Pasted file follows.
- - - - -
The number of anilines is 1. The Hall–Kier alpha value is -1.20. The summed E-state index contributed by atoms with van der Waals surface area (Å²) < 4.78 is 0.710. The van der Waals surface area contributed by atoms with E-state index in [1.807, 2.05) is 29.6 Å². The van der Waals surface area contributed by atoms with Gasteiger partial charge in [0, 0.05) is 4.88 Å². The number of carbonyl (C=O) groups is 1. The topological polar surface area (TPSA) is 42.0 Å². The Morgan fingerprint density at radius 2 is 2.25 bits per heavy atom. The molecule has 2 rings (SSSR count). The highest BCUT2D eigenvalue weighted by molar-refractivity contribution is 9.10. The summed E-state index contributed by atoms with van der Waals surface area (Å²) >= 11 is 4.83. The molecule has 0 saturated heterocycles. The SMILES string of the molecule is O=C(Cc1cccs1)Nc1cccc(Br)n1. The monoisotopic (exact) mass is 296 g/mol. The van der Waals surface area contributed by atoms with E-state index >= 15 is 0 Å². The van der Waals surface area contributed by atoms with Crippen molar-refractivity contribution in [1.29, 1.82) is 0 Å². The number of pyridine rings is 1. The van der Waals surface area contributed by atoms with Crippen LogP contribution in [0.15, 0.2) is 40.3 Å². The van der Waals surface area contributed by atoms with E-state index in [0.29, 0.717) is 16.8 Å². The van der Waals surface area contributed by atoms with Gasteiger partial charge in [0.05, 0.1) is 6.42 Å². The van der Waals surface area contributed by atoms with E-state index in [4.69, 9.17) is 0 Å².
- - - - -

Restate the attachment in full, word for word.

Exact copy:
The number of anilines is 1. The Hall–Kier alpha value is -1.20. The summed E-state index contributed by atoms with van der Waals surface area (Å²) < 4.78 is 0.710. The van der Waals surface area contributed by atoms with E-state index in [1.807, 2.05) is 29.6 Å². The van der Waals surface area contributed by atoms with Gasteiger partial charge in [0, 0.05) is 4.88 Å². The number of carbonyl (C=O) groups is 1. The topological polar surface area (TPSA) is 42.0 Å². The Morgan fingerprint density at radius 2 is 2.25 bits per heavy atom. The molecule has 2 rings (SSSR count). The highest BCUT2D eigenvalue weighted by molar-refractivity contribution is 9.10. The summed E-state index contributed by atoms with van der Waals surface area (Å²) >= 11 is 4.83. The molecule has 0 saturated heterocycles. The SMILES string of the molecule is O=C(Cc1cccs1)Nc1cccc(Br)n1. The monoisotopic (exact) mass is 296 g/mol. The van der Waals surface area contributed by atoms with E-state index >= 15 is 0 Å². The van der Waals surface area contributed by atoms with Crippen molar-refractivity contribution in [1.29, 1.82) is 0 Å². The number of pyridine rings is 1. The van der Waals surface area contributed by atoms with Crippen LogP contribution in [0.15, 0.2) is 40.3 Å². The van der Waals surface area contributed by atoms with E-state index in [0.29, 0.717) is 16.8 Å². The van der Waals surface area contributed by atoms with Gasteiger partial charge in [0.05, 0.1) is 6.42 Å². The van der Waals surface area contributed by atoms with E-state index in [4.69, 9.17) is 0 Å².